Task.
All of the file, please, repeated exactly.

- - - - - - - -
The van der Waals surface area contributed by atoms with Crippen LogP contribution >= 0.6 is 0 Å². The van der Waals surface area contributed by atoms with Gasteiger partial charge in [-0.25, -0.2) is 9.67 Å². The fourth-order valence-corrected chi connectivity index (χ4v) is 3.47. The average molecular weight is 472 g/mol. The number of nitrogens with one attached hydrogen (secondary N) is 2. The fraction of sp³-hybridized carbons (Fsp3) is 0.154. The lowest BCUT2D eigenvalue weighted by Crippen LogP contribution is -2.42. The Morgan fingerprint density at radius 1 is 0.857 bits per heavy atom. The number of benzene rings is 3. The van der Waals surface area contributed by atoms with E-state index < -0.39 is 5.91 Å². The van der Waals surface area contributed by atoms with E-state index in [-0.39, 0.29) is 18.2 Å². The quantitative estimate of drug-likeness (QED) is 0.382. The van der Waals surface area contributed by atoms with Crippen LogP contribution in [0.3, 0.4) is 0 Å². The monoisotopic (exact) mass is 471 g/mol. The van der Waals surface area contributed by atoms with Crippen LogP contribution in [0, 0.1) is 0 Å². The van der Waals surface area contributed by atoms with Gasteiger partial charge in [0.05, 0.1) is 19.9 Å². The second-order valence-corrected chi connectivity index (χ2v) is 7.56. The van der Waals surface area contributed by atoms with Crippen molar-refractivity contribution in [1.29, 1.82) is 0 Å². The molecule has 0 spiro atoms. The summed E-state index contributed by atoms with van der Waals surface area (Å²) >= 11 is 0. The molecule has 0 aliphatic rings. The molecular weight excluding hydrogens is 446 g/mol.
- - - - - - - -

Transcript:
The van der Waals surface area contributed by atoms with Crippen LogP contribution >= 0.6 is 0 Å². The van der Waals surface area contributed by atoms with Gasteiger partial charge in [-0.25, -0.2) is 9.67 Å². The fourth-order valence-corrected chi connectivity index (χ4v) is 3.47. The average molecular weight is 472 g/mol. The number of nitrogens with one attached hydrogen (secondary N) is 2. The fraction of sp³-hybridized carbons (Fsp3) is 0.154. The lowest BCUT2D eigenvalue weighted by Crippen LogP contribution is -2.42. The Morgan fingerprint density at radius 1 is 0.857 bits per heavy atom. The number of benzene rings is 3. The van der Waals surface area contributed by atoms with E-state index < -0.39 is 5.91 Å². The van der Waals surface area contributed by atoms with E-state index in [-0.39, 0.29) is 18.2 Å². The quantitative estimate of drug-likeness (QED) is 0.382. The van der Waals surface area contributed by atoms with Crippen LogP contribution in [0.3, 0.4) is 0 Å². The monoisotopic (exact) mass is 471 g/mol. The van der Waals surface area contributed by atoms with Crippen LogP contribution in [0, 0.1) is 0 Å². The van der Waals surface area contributed by atoms with Gasteiger partial charge in [0.05, 0.1) is 19.9 Å². The second-order valence-corrected chi connectivity index (χ2v) is 7.56. The van der Waals surface area contributed by atoms with Crippen molar-refractivity contribution in [1.29, 1.82) is 0 Å². The molecule has 0 spiro atoms. The summed E-state index contributed by atoms with van der Waals surface area (Å²) >= 11 is 0. The molecule has 0 aliphatic rings. The molecular weight excluding hydrogens is 446 g/mol.